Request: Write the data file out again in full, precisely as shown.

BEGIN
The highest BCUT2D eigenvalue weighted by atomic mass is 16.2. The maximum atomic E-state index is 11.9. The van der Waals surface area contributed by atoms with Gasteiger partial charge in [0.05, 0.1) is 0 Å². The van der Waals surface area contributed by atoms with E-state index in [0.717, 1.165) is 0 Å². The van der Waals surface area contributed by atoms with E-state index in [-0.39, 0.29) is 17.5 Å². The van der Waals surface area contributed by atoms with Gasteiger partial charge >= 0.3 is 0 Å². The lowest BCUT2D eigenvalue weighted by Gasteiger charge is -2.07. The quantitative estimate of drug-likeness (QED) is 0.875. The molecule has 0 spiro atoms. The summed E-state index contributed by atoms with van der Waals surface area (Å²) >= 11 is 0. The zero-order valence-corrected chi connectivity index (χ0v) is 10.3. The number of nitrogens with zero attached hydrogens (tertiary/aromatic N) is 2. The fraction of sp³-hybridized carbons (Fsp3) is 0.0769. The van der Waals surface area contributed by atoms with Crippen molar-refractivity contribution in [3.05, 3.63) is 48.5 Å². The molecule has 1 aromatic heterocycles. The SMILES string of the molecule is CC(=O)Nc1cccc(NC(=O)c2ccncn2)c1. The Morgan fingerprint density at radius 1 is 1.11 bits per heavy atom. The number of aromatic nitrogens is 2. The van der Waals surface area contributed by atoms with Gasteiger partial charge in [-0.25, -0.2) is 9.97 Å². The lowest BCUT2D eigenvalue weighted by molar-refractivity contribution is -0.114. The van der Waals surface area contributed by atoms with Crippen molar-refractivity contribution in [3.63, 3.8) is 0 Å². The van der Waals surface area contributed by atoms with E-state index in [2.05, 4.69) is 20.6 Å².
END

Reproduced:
The highest BCUT2D eigenvalue weighted by atomic mass is 16.2. The maximum atomic E-state index is 11.9. The van der Waals surface area contributed by atoms with Gasteiger partial charge in [0.05, 0.1) is 0 Å². The van der Waals surface area contributed by atoms with E-state index in [0.717, 1.165) is 0 Å². The van der Waals surface area contributed by atoms with E-state index in [-0.39, 0.29) is 17.5 Å². The van der Waals surface area contributed by atoms with Gasteiger partial charge >= 0.3 is 0 Å². The lowest BCUT2D eigenvalue weighted by Gasteiger charge is -2.07. The quantitative estimate of drug-likeness (QED) is 0.875. The molecule has 0 spiro atoms. The summed E-state index contributed by atoms with van der Waals surface area (Å²) >= 11 is 0. The zero-order valence-corrected chi connectivity index (χ0v) is 10.3. The number of nitrogens with zero attached hydrogens (tertiary/aromatic N) is 2. The fraction of sp³-hybridized carbons (Fsp3) is 0.0769. The van der Waals surface area contributed by atoms with Crippen molar-refractivity contribution in [3.05, 3.63) is 48.5 Å². The molecule has 1 aromatic heterocycles. The SMILES string of the molecule is CC(=O)Nc1cccc(NC(=O)c2ccncn2)c1. The Morgan fingerprint density at radius 1 is 1.11 bits per heavy atom. The number of aromatic nitrogens is 2. The van der Waals surface area contributed by atoms with Gasteiger partial charge in [-0.25, -0.2) is 9.97 Å². The lowest BCUT2D eigenvalue weighted by molar-refractivity contribution is -0.114. The van der Waals surface area contributed by atoms with Crippen molar-refractivity contribution in [3.63, 3.8) is 0 Å². The van der Waals surface area contributed by atoms with E-state index in [2.05, 4.69) is 20.6 Å².